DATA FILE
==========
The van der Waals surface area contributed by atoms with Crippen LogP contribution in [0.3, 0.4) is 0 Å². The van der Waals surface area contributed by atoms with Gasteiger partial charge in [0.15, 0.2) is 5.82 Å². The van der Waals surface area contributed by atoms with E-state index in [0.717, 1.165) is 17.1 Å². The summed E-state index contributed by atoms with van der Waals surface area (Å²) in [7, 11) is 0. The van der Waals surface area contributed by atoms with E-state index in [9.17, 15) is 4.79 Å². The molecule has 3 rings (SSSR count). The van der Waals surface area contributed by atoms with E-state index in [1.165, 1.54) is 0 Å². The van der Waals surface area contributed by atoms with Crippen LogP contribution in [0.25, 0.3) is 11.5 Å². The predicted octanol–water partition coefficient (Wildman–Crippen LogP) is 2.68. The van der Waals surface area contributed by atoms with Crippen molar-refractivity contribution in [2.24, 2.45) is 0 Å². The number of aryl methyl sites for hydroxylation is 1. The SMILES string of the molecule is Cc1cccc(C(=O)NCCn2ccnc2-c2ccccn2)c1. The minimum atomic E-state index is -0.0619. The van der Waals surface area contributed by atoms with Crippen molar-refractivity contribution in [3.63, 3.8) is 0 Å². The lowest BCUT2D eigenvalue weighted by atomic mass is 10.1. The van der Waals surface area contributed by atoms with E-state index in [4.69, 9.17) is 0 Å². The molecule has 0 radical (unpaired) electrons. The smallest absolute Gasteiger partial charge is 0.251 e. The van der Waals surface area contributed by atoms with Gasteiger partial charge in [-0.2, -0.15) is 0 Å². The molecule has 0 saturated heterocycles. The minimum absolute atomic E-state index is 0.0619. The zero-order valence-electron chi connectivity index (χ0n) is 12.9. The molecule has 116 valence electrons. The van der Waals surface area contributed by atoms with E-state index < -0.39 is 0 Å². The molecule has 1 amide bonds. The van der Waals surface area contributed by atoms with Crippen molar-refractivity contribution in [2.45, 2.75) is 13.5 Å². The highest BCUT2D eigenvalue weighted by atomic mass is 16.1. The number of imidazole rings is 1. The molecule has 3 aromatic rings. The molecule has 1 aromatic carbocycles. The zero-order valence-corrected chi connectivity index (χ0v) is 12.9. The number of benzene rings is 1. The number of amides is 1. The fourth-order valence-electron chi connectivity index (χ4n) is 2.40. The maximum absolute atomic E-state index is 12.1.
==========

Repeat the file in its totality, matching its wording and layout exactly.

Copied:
The van der Waals surface area contributed by atoms with Crippen LogP contribution in [0.3, 0.4) is 0 Å². The van der Waals surface area contributed by atoms with Gasteiger partial charge in [0.15, 0.2) is 5.82 Å². The van der Waals surface area contributed by atoms with E-state index in [0.717, 1.165) is 17.1 Å². The summed E-state index contributed by atoms with van der Waals surface area (Å²) in [7, 11) is 0. The van der Waals surface area contributed by atoms with E-state index in [9.17, 15) is 4.79 Å². The molecule has 3 rings (SSSR count). The van der Waals surface area contributed by atoms with E-state index in [1.165, 1.54) is 0 Å². The van der Waals surface area contributed by atoms with Crippen LogP contribution in [0.25, 0.3) is 11.5 Å². The predicted octanol–water partition coefficient (Wildman–Crippen LogP) is 2.68. The van der Waals surface area contributed by atoms with Crippen molar-refractivity contribution in [2.24, 2.45) is 0 Å². The number of aryl methyl sites for hydroxylation is 1. The SMILES string of the molecule is Cc1cccc(C(=O)NCCn2ccnc2-c2ccccn2)c1. The minimum atomic E-state index is -0.0619. The van der Waals surface area contributed by atoms with Crippen molar-refractivity contribution in [3.63, 3.8) is 0 Å². The lowest BCUT2D eigenvalue weighted by atomic mass is 10.1. The van der Waals surface area contributed by atoms with E-state index in [4.69, 9.17) is 0 Å². The molecule has 0 radical (unpaired) electrons. The smallest absolute Gasteiger partial charge is 0.251 e. The van der Waals surface area contributed by atoms with Gasteiger partial charge in [-0.2, -0.15) is 0 Å². The molecule has 0 saturated heterocycles. The minimum absolute atomic E-state index is 0.0619. The zero-order valence-electron chi connectivity index (χ0n) is 12.9. The molecule has 116 valence electrons. The van der Waals surface area contributed by atoms with E-state index < -0.39 is 0 Å². The molecule has 1 amide bonds. The van der Waals surface area contributed by atoms with Crippen molar-refractivity contribution in [2.45, 2.75) is 13.5 Å². The highest BCUT2D eigenvalue weighted by atomic mass is 16.1. The number of imidazole rings is 1. The molecule has 3 aromatic rings. The molecule has 1 aromatic carbocycles. The zero-order valence-corrected chi connectivity index (χ0v) is 12.9. The number of benzene rings is 1. The number of amides is 1. The fourth-order valence-electron chi connectivity index (χ4n) is 2.40. The maximum absolute atomic E-state index is 12.1.